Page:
Drug War News Round-up
“Decriminalizing Pot a Good First Step” is an outstanding OpEd by Barney Sneiderman in today’s Winnipeg Free Press:
When the state resolves to prohibit any conduct, it should have the burden of proving why the heavy hand of the criminal law is called for.æ Surely it cannot be up to the individual to prove why the conduct in question should not be criminalized….…the use of drugs for recreational purposes is so widespread across cultures that the very notion of a War on Drugs is a war upon human nature.æ We would do well to pay heed to the Dutch policy on drugs — the pillar of which is called “harm reduction.” Although as in Canada, the Dutch Penal Code bans drugs such as marijuana, cocaine, and heroin, they do not enforce the provision against possession for personal use.æ The rationale is as follows.æ If anyone’s use of an illicit drug is not harmful, there is no reason for state intervention.æ If the drug is being abused, the arm of the state to invoke is not law enforcement, but rather public health.æ Moreover, the Dutch understand that they will sooner get abusers into treatment programs if they treat them as patients.æ In short, their policy is designed to reduce harm by adopting a health approach as opposed to compounding the harm of drug abuse itself by branding the drug taker as a criminal.
“Your Brain on Bad Science” — More on how science is perverted by the government in its effort to prove its case, in a follow-up today in the LA Weekly on the ecstasy research scandal.
According to some scientists, Ricaurte, who gets substantial grant money from the National Institute on Drug Abuse ( NIDA ), has often omitted data that might undermine his case that even low or occasional doses of MDMA can cause brain damage — an argument that has been used to halt potentially significant research into MDMA’s therapeutic applications.
“Two Suits Filed Over Police No-Knock Raids at Wrong Homes” in yesterday’s New York Times.
“I really thought that I would die that day,” Ms. Rogers said…“…the lawyer who filed both suits yesterday, Norman Siegel, said that in recent years the department has increasingly relied on the no-knock warrants that permit the surprise entries. He said police data showed that officers search more than 460 addresses every month in the city, and that the vast majority of those searches were conducted under warrants that permitted the no-knock entries.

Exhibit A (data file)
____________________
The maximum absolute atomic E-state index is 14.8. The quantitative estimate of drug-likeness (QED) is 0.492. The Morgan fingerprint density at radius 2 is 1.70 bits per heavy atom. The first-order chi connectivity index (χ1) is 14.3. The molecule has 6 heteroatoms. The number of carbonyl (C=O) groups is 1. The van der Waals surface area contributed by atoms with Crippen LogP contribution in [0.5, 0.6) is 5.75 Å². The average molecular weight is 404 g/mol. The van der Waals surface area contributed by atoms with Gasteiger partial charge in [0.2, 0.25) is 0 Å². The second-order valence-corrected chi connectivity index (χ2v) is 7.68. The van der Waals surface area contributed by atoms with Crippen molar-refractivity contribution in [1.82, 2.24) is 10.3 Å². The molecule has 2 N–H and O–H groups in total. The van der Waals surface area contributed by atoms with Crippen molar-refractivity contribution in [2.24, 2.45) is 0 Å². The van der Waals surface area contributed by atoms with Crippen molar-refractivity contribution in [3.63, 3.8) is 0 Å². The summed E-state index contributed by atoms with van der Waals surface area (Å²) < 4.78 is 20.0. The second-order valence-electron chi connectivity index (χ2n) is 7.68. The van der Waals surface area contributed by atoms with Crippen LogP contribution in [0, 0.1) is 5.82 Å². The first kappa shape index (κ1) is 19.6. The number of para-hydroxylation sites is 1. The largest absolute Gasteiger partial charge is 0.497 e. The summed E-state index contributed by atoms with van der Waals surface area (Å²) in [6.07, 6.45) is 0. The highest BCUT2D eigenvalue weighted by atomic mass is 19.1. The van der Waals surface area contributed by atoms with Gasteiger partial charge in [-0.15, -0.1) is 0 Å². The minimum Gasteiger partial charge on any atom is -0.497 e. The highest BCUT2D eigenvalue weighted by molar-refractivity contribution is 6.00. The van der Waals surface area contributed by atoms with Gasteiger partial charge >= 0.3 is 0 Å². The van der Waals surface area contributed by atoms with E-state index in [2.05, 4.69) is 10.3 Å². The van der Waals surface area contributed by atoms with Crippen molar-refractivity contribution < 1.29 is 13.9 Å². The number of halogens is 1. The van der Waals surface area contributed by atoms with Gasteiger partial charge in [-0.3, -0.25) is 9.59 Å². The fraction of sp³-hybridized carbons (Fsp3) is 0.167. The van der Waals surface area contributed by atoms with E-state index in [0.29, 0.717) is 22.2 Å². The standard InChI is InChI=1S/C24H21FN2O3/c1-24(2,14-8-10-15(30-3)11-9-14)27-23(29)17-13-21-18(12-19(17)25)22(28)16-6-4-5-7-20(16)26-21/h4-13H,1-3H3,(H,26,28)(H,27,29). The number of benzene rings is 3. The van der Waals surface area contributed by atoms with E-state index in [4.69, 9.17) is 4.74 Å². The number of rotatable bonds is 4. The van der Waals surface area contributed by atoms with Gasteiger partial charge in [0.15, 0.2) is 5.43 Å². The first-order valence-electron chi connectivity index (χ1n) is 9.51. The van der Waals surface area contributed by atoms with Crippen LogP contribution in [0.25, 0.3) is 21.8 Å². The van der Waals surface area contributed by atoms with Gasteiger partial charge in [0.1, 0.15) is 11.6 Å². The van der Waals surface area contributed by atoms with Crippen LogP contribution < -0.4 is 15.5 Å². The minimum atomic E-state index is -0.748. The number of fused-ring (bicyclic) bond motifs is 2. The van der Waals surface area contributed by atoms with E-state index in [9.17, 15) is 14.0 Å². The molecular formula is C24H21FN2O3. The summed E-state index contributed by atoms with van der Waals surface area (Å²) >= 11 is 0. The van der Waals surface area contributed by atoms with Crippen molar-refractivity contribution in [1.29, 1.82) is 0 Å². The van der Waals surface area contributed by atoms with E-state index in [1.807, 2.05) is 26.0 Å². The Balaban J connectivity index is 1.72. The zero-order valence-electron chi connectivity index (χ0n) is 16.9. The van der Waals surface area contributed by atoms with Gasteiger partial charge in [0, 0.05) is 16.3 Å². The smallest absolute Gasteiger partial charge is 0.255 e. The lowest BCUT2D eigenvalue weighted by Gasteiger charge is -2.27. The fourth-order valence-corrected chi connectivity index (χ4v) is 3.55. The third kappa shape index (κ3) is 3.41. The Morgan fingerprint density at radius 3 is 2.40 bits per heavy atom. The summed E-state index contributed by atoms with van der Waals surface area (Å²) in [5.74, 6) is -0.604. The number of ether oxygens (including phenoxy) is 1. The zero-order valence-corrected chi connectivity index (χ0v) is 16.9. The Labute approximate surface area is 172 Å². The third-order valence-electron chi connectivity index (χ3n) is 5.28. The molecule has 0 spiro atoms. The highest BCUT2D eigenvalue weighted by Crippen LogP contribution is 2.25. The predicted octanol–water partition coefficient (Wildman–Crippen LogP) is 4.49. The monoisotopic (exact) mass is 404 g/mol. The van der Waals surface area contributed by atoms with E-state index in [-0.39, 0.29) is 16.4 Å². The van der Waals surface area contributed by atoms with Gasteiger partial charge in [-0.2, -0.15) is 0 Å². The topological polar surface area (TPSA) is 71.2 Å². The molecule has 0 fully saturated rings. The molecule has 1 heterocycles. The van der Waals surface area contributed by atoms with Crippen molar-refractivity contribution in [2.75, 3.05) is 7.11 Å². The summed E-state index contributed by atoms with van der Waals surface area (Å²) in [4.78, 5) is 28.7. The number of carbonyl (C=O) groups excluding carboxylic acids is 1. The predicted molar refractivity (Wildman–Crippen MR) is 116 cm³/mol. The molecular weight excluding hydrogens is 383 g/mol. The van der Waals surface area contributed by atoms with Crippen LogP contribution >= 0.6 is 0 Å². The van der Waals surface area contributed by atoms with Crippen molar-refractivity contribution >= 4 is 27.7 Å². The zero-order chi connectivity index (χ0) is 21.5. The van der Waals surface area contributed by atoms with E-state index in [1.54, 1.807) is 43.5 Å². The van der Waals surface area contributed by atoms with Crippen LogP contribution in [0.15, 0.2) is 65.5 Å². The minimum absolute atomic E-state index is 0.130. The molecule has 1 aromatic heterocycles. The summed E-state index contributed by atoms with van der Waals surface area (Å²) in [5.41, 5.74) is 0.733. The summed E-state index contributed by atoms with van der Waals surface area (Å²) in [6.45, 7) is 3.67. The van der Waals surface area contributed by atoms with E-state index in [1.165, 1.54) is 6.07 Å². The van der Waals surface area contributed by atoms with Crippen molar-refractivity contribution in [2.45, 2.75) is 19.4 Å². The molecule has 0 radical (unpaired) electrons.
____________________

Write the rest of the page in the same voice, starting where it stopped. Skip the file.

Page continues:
“Bush Administration Should Stop Picking on the Terminally Ill” by law professor Phyllis Coleman (yesterday, AScribe Newswire)
…Now back to why the federal government wants it this way.1. They claim no proof exists that marijuana is beneficial. It’s true there isn’t much data. Know why? The only legal use of Schedule I drugs is federally approved research. But the federal government won’t approve such experiments. Makes you understand how Alice felt gazing up from that rabbit hole.2. Another argument is that marijuana is illegal, even for medicinal purposes. Whose fault is that? Remember, the Controlled Substance Act was passed to prevent drug abuse and trafficking. But if physicians prescribe marijuana, they will limit its use. And if restrictions on obtaining it are removed, trafficking should not be a problem.3. There is also the claim that marijuana is not safe. Consider who is eligible for such prescriptions. The primary group is those with end-stage cancer. Chemotherapy, the usual treatment, is poison. Other beneficiaries would be HIV/AIDS patients for whom commonly ordered drugs also are toxic. Notably, neither Mr. Bush nor Mr. Ashcroft appear to object to these drugs.4. Finally, some argue marijuana doesn’t make sick people better. Neither does morphine. They both make patients feel better rather than cure them.Thus, again the question of why the Bush administration is taking on the terminally ill.Kind of makes you wonder what they’ve been smoking.
This week’s “Drug War Chronicle” has even more excellent information on the ecstasy study controversy, and “Drug Sense Weekly” has a recap of the week’s drug war news.
Update: Reader Jay Allen has more on the ecstasy study on his site.